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Friday, 28 March 2008 00:55

Is There Enough Snowpack?

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slide18.pngThe Sierra snowpack has shrunk to normal levels after a series of big winter storms in January and early February were followed by a relative dry spell. While storms have tapered off in recent weeks, the state Department of Water Resources says the amount of snow remaining should be enough to fill the reservoirs that feed the state's water system. The snowpack was less than half its normal depth at the same time last year. That sparse winter snowfall left Northern California reservoirs depleted to between 40 percent and 60 percent of their capacity.

slide19.pngThe additional snow this winter will not be enough to significantly increase water shipments to farmers and cities. The snowpack measurements taken Wednesday showed a decline from just a month ago. It's not likely to increase through the rest of spring, said Rudy Cruz, a National Weather Service specialist in Reno, Nevada. He said no significant storms are on the horizon. While the region may see light rain or snow in the next few weeks, most of the heavy weather is passing to the north. The state will provide about 35 percent of the water requested, the result of a federal court ruling last year. The judge in that case said more water must remain in the Sacramento-San Joaquin Delta to save fish. Pumping through the delta, the heart of California's water-delivery system, has been cut by more than half to protect the tiny delta smelt fish.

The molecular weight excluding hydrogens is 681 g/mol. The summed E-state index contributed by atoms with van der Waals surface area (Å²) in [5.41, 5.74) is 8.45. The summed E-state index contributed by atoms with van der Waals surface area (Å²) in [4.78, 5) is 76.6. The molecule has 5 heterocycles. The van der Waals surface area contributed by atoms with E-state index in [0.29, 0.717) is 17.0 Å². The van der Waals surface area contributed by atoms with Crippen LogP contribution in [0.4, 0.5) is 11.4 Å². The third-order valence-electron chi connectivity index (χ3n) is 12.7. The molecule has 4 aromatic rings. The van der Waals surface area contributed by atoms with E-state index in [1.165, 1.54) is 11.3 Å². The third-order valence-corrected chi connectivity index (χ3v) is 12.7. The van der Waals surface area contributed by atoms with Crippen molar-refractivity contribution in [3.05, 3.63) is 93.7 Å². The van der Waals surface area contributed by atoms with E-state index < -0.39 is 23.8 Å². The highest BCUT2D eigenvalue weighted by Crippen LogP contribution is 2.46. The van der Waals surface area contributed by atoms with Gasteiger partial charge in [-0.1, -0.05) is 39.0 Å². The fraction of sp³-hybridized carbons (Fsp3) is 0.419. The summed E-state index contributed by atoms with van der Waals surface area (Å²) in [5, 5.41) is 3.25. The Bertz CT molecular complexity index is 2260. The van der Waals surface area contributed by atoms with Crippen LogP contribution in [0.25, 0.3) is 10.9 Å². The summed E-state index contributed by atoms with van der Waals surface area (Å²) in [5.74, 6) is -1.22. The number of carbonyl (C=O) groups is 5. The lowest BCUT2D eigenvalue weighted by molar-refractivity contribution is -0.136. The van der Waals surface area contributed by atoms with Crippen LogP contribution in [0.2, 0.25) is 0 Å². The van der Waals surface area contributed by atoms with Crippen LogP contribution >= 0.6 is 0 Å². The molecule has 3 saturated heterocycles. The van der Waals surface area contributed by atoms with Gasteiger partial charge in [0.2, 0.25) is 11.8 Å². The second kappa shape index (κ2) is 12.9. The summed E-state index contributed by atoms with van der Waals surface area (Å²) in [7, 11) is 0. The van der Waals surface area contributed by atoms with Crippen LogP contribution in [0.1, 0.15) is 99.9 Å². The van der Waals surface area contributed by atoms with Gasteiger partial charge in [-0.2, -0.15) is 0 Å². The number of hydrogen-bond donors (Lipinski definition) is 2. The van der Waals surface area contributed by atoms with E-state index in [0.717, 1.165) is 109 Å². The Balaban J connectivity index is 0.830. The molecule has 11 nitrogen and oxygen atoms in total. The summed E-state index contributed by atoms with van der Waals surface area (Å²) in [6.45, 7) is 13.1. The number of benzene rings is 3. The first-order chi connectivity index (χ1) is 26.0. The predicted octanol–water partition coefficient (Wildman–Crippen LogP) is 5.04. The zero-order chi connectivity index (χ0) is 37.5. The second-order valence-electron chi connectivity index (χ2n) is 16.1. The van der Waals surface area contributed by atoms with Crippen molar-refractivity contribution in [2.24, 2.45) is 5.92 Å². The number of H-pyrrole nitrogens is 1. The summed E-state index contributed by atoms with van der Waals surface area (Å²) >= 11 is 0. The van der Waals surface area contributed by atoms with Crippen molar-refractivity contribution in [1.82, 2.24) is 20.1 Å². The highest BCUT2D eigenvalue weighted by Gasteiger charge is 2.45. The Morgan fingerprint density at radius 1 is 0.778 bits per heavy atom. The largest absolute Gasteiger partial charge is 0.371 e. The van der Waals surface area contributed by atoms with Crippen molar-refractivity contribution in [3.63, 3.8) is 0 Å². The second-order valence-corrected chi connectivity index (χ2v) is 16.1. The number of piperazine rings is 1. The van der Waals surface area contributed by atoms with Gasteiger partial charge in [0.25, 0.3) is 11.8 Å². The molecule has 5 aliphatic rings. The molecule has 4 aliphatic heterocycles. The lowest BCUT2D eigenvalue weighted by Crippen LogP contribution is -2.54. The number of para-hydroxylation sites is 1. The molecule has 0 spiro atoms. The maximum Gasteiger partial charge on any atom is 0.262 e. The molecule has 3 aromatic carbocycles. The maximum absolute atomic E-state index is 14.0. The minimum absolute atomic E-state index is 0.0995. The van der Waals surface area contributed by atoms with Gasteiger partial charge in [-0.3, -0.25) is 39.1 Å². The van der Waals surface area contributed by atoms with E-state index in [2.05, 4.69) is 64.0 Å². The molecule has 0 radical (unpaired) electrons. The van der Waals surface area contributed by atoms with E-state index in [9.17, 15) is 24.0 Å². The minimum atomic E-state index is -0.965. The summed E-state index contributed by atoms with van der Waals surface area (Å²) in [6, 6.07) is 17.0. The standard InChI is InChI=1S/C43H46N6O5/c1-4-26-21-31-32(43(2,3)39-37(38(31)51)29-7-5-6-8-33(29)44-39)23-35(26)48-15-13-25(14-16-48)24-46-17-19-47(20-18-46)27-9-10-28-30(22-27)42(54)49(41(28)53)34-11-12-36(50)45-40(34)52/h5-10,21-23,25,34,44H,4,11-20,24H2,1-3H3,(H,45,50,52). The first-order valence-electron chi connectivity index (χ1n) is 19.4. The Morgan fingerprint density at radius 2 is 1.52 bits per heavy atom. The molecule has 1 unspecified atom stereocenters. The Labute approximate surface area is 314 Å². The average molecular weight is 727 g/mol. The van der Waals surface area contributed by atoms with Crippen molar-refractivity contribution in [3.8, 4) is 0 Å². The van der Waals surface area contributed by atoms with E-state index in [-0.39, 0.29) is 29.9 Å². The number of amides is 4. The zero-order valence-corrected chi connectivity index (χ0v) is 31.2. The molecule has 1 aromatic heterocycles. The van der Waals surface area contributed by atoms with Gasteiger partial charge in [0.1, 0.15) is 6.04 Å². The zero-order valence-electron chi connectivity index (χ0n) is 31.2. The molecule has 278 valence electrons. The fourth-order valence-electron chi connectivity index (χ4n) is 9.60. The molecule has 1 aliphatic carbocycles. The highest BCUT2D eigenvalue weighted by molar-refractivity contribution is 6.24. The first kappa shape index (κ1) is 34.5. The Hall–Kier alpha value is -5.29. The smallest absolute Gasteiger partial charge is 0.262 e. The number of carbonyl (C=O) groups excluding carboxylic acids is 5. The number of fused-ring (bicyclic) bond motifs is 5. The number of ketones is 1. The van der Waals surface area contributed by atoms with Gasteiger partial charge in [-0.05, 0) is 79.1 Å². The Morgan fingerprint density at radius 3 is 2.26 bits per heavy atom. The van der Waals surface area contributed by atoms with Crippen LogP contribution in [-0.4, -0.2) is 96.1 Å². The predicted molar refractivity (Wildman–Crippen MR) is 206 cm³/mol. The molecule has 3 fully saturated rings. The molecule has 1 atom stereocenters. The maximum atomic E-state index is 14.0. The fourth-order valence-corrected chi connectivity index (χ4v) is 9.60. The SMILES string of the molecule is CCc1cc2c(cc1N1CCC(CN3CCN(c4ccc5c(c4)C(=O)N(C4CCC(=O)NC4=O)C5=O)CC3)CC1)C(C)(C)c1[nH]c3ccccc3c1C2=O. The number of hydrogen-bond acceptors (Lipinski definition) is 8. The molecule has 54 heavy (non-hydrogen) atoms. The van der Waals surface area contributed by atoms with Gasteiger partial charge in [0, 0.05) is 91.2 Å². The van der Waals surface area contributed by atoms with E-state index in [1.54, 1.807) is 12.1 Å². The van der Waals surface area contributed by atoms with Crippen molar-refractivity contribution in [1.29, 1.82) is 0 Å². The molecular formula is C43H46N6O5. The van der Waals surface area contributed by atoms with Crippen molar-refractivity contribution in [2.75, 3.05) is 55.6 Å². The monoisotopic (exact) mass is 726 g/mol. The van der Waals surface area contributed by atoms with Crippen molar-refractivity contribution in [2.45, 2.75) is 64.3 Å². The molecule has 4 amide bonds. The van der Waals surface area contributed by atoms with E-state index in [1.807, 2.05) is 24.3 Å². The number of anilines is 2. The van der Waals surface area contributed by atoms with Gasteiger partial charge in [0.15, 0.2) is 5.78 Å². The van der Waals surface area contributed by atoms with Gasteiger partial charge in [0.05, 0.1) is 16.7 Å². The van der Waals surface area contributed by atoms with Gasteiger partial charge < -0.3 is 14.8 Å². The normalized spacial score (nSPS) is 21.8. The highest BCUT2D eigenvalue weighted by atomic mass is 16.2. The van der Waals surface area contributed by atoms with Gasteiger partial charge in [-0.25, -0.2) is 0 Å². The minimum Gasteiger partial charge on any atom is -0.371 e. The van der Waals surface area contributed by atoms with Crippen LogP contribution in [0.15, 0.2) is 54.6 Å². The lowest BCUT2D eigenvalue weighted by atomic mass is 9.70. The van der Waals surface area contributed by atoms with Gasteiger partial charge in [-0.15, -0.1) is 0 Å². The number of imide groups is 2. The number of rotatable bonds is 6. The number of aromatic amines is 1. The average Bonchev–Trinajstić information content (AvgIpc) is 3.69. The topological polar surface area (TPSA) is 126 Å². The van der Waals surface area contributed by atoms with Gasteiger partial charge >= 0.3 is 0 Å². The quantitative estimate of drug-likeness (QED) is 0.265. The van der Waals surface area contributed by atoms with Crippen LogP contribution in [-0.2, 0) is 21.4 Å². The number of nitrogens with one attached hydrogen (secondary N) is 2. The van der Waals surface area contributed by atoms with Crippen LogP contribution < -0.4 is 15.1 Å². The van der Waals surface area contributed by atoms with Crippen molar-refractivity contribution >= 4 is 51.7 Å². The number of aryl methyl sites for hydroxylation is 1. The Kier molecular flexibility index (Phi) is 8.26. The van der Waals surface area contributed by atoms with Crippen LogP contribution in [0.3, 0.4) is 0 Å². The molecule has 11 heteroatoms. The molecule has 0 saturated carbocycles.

Read 1445 times Last modified on Friday, 28 August 2009 02:05